A desperate search for coronavirus treatment: One family's fight to save their brother
Habeeb Ahmad, a New York ophthalmologist, is fighting for his life in the ICU after contracting the coronavirus. His family is struggling to get him experimental drug, remdesivir, as a last hope to save his life.
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Sophie Raworth presents BBC News at Ten reports - from Fergal Keane and cameraman Tony Fallshaw at Imperial College - and from Health Correspondent Dominic Hughes. Navajo tribe member, Allie Young, created "Protect the Sacred," a social media campaign calling on the youth to protect their elders, their language and their culture. Krystal and Saagar give an update on coronavirus case numbers, Brazil records world's highest daily coronavirus death toll, more than 11,000 coronavirus cases tied to Tyson Foods, Smithfield Foods and JBS, CDC warns rats are brazenly searching for food. Dr. Shannon Bennett, Chief of Science at The California Academy of Sciences, talks to Lawrence O'Donnell and Dr. Zeke Emanuel about the approach researchers are taking to develop eventual cures and vaccines for coronavirus.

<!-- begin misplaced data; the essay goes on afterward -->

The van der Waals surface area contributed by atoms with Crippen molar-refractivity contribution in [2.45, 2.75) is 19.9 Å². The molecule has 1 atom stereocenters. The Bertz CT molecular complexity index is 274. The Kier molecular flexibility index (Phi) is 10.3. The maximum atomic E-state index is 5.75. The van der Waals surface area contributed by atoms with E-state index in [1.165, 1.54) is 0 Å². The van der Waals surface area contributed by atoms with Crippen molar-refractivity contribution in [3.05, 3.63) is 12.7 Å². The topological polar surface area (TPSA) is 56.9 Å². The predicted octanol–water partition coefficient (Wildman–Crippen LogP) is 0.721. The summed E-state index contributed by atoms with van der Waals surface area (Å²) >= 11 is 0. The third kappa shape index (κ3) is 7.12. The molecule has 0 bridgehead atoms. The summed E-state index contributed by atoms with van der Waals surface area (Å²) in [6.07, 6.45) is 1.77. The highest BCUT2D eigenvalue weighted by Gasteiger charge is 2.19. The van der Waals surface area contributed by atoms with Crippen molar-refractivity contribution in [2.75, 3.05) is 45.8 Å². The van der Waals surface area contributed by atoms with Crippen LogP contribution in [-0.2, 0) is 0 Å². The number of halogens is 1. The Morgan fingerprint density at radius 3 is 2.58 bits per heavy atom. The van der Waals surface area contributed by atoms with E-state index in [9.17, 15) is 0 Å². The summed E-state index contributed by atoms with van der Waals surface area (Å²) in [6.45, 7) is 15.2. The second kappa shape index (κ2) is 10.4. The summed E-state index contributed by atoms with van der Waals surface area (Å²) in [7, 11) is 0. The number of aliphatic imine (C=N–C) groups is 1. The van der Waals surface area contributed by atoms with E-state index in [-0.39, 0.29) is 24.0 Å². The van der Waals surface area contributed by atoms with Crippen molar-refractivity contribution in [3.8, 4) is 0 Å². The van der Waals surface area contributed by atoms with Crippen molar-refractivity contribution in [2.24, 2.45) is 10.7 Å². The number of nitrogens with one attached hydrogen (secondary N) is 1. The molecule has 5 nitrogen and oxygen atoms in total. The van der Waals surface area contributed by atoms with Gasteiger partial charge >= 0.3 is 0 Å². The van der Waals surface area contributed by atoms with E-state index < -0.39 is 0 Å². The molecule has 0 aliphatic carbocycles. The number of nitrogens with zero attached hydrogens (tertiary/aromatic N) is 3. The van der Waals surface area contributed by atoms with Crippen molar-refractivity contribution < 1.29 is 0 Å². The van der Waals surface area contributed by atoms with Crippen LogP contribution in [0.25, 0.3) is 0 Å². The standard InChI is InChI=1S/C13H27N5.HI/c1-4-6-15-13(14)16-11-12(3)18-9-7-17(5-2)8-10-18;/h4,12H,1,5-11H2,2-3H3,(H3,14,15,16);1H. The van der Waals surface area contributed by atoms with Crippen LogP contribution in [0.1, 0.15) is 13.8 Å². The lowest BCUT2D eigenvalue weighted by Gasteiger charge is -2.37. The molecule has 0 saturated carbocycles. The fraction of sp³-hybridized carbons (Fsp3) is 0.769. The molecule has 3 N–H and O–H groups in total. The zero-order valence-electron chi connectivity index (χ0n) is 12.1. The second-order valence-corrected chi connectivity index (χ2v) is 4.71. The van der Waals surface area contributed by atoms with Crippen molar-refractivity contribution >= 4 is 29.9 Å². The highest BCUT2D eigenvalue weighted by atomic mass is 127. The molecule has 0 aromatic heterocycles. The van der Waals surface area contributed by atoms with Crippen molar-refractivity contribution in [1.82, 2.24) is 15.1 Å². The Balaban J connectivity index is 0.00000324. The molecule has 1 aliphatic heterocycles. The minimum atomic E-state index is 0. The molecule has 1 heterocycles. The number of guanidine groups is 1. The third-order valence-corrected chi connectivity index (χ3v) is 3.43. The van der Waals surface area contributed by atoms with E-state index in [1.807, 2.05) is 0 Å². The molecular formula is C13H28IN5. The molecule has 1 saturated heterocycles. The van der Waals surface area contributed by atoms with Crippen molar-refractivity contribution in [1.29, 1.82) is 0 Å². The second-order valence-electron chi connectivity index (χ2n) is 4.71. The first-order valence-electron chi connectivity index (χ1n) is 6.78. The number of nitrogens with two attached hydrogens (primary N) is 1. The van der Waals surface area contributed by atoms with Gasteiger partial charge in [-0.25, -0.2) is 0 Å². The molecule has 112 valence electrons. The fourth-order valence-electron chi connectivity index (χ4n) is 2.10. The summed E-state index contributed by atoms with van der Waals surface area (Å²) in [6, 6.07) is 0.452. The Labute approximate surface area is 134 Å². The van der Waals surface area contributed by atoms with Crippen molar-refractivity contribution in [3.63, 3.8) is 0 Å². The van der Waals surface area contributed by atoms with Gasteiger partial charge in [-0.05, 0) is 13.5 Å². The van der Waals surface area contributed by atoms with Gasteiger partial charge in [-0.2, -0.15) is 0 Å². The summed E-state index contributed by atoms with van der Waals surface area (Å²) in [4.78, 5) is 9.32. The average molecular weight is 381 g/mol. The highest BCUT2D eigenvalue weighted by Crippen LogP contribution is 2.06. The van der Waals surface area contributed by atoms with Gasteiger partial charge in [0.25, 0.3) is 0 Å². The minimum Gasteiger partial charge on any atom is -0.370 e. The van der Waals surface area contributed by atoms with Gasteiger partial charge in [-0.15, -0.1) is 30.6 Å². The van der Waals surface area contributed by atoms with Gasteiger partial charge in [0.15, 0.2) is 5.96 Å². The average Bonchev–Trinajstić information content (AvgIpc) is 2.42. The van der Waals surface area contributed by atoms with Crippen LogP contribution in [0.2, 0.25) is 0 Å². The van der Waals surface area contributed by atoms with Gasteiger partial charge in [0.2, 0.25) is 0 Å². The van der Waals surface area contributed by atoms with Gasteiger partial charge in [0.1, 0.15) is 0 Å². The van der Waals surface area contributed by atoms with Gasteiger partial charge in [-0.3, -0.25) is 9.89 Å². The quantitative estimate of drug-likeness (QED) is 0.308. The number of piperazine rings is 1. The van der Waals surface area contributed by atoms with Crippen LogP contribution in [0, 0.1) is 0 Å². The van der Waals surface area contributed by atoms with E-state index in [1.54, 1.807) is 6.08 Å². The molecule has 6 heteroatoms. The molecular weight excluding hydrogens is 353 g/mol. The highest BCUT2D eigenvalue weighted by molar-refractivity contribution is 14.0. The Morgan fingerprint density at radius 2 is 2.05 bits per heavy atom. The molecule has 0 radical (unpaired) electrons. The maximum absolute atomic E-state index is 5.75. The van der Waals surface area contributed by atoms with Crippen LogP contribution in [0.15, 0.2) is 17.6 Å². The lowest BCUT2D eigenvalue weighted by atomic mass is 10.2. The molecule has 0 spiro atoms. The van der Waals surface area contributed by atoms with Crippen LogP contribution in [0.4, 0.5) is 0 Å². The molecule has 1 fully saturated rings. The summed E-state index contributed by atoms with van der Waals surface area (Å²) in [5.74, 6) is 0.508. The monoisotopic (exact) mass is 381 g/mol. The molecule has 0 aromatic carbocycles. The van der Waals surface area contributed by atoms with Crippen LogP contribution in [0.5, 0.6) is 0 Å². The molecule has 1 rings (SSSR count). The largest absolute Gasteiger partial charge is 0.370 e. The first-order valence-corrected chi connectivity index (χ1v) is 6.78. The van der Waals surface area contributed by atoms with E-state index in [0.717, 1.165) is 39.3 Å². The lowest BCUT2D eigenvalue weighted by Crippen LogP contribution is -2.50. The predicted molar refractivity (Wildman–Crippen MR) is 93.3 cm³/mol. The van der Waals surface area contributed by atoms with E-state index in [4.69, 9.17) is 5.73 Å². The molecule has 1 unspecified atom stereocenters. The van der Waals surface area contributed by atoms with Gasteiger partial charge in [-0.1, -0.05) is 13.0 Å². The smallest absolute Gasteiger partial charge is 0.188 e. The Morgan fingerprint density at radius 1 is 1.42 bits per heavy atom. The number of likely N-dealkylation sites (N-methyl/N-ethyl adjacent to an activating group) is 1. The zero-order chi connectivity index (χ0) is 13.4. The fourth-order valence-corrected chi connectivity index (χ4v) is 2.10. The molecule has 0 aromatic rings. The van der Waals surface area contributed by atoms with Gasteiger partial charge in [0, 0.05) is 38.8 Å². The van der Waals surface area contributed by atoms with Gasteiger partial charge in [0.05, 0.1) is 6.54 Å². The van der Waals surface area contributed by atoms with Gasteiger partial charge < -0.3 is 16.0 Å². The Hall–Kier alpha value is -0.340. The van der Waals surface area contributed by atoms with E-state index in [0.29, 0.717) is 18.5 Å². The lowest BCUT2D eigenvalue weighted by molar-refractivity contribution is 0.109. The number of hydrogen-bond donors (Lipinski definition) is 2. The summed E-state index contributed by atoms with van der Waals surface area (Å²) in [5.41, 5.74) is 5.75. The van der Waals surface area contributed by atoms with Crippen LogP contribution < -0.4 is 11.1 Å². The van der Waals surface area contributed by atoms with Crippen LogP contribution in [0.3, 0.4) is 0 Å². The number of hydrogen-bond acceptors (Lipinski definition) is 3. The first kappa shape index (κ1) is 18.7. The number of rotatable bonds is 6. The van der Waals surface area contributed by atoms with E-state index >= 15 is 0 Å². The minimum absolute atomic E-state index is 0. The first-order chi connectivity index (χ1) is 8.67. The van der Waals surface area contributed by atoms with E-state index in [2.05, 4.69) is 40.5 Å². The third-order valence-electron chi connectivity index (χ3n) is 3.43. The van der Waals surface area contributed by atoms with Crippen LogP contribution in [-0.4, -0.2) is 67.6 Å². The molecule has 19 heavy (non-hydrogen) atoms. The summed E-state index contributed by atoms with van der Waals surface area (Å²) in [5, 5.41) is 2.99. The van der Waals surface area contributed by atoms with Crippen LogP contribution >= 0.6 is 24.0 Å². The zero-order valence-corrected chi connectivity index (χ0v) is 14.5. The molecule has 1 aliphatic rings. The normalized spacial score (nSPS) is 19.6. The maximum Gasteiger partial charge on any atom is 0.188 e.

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-My brother's name is Habeeb Ahmad. He is an ophthalmologist. He lives in Long Island. He is married. He has three beautiful children. He works for New York University as an ophthalmologist. He's a good doctor and a teacher and a mentor there. -When did you brother start to feel sick? -My brother began feeling sick a few days before his hospitalization on the 18th of March. He was fatigued. He had a gradually progressive increase in cough and shortness of breath that prompted him to seek medical attention. He went to a local urgent care center who COVID-19, and because of his symptoms at the time, they told him to go back home and rest it out. But unfortunately, his situations deteriorated more as he became more short of breath. He was taken to North shore University in Manhasset on Thursday, and he was admitted. But soon thereafter, continued to gradually worsen. It was just a terrible experience, honestly. I did have a conversation with him when he first was admitted. He just was in shock, in total shock about how he could have contracted this, and he was so in fear not knowing if he was going to live or die. -And what happened within the 24-hour period after that. -He continued to show signs of deterioration in his breathing. He could not maintain an adequate blood pressure. He needed to be transferred to an intensive care unit within the hospital. And through the night, we had an call, an emergent call that came to us. Those moment before he was intubated was the last time we had reach him by phone and communication, and the last words from him to me was, "Please take care of my kids." -Dr. Ahmad, tell me what happened in terms of his treatment. Take me through the treatment options that doctors have given him. -Of course we had done our homework as well by Googling and through the Internet, as well as listening to the White House briefings by President Trump. And there was mention of a drug made by a company, a drug company called Gilead, which is situated in California. The drug's name is called remdesivir. This drug has had anecdotal examples of therapeutic benefits that were cited by physicians from University of California. The infectious disease doctor filled an application to the drug company on behalf of my brother, both in compassionate arm and through it's investigational arm. Unfortunately by Saturday, within 24 hours Saturday morning, the response did come back as a rejection. -Did you speak to his doctors today? What did they tell you about his condition? -His condition continues to be critical in the ICU. He continues to be on dialysis and on a ventilator and on pressure medication. We do not have any other hope or other medication. Everything is investigational. We have no further course of action that we can do. The infectious disease doctor did call in an emergency access line to Gilead to, again, try and get that drug, the remdesivir for him. He basically had a response from the drug company stating that they don't even have the capacity to make the drug available to everyone and he must be enrolled in an investigative trial that they are carrying out. But of course, each of those trials comes with exclusionary criteria that have denied my brother access to this drug, and it denied other healthcare workers and other patients in the same situation.